not receive the care they need due to finances and said she couldn’t abstain from helping the charity. Frechette is planning on hosting a music festival to benefit the hospital in Oct. featuring local artists, details to come. Though Frechette spends lots of time on tour and working down in Nashville, she still calls Connecticut home and, as she says, “you gotta have home.” She has local shows planned throughout Sept. and later in the fall including Sept. 1 at Haddam Neck Fair and Sept. 29 at Durham Fair opening for Kellie Pickler. With all the words of wisdom she received from people who went through what she was about to, she wanted to share her own advice for aspiring singers. “If anyone’s telling you, you can’t do it or it’s a waste of time, get that person out of your life. Do not let anyone tell you ‘no’ if this is what you want to do,” says Frechette. “And as far as nerves go, nerves are just your body’s way of telling you, you’re about to do something incredible.” For more information on Nicole and upcoming shows, visit www.nicolefrechette.com.

yale institute of sacred music presents

Great Organ Music at Yale

MuSIC & BOuTIque SHOp isabelle demers

Sunday, September 9 · 8 pm Woolsey Hall (College at Grove) Music of Mendelssohn and Reger

francesco cera

Wednesday, September 26 · 8 pm Marquand Chapel (409 Prospect St.)

Music of Bach, Merulo, Trabaci, and Frescobaldi www.yale.edu/ism · 203.432.5062

Great Back to School Stuff!! Backpacks, Hoodies, Bahas, and more! Incense • Tapestries • Funky Clothes Jewelry • Accessories • Gifts

325 Main Street | Niantic, CT 860/739.9018 Open 7 Days Year Round www.TumbleweedsCT.com

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something to everybody and that’s, to me, what country [does],” she says. Frechette stressed how truly lucky she is, not only being able to do what she loves for a living but also finding support and help with her career everywhere she turns. “Every person that I’ve met along the way … just wants to help, and there’s something to that. It’s not like I’m in this alone even though I’m a solo artist and it can feel a little lonely sometimes — but that’s why I got a dog,” she jokes. “But I’m not in it alone because I have a lot of support and I have incredible fans and incredible family and friends.” She calls her brothers and sisters her biggest advocates, especially when it comes to spreading word of her local performances and credits her parents for their constant, undying support of her dream. With all the help she’s received along the way, Frechette finds it only natural to give back to those who need it. Though she’s worked with various charities, St. Jude Children’s Research Hospital is the one she’s been working with most closely. All excess funds raised by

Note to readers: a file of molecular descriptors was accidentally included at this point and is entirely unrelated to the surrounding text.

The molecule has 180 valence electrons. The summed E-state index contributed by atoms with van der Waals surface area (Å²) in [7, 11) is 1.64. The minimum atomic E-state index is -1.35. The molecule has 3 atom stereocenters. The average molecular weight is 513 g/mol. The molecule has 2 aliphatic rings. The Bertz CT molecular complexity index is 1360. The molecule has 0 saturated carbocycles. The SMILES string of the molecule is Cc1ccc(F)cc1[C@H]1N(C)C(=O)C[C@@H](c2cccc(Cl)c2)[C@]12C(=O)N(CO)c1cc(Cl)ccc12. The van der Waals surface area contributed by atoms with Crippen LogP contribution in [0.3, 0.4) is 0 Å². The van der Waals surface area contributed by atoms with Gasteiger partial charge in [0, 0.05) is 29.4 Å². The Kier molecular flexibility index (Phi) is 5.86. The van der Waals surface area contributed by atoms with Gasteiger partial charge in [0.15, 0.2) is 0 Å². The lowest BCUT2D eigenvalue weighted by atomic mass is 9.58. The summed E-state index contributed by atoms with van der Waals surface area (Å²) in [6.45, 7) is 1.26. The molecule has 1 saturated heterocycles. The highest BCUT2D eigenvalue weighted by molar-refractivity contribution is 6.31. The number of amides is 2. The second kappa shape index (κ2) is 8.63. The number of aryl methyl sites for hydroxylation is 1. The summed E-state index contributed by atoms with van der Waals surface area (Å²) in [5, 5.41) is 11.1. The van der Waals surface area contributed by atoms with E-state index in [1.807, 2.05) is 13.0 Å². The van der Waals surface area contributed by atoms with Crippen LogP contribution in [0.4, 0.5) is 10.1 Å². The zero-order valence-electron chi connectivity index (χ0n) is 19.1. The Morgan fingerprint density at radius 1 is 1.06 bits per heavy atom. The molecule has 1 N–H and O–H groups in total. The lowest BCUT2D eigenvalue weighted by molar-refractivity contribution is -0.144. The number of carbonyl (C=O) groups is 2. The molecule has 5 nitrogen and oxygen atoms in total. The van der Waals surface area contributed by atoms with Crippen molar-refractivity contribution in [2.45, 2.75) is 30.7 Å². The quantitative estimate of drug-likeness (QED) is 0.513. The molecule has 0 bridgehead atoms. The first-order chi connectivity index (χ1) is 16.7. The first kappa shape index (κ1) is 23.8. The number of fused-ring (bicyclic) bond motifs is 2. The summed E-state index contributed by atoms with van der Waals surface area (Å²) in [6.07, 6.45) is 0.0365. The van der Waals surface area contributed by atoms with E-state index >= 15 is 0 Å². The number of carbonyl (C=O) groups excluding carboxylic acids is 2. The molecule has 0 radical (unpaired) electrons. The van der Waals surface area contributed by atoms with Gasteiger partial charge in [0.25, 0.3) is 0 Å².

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Medicine Man By Jon Ruseski

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R

hythm is a meditative act; I’m sure of it. When my brain fully engages in rhythm, there is no room for anything else. If thoughts wander in, rhythm is broken. When they are silenced, rhythm continues. This I have learned through a lifestyle of musical immersion, but perhaps no place more profoundly than my time spent studying African drumming with Aly Tatchol Camara at the New Haven School of African Drum and Dance, where rhythm is all there is. “Tatchol” means medicine man. It’s a nickname he earned by helping people to heal through drumming and dancing. Tatchol was born and raised in Guinea, West Africa and came to this country in 1993 as part of a dance company performing at a festival in New York. Afterwards, he decided to stay because he saw an opportunity to share his love of African drum and dance as a teacher. Tatchol has been established in New Haven since 1996 where he continues to be a vital part of the New Haven cultural community. He is an extremely gifted teacher who possesses the potent ability to transform a sterile room into a place where people are laughing and smiling while dancing or making music. His method is as close as it can be to the West African idiom where music is absorbed through cultural osmosis. “Drumming is everywhere,” he says. In Africa, music is learned by hearing,

Photo by Melissa Gaines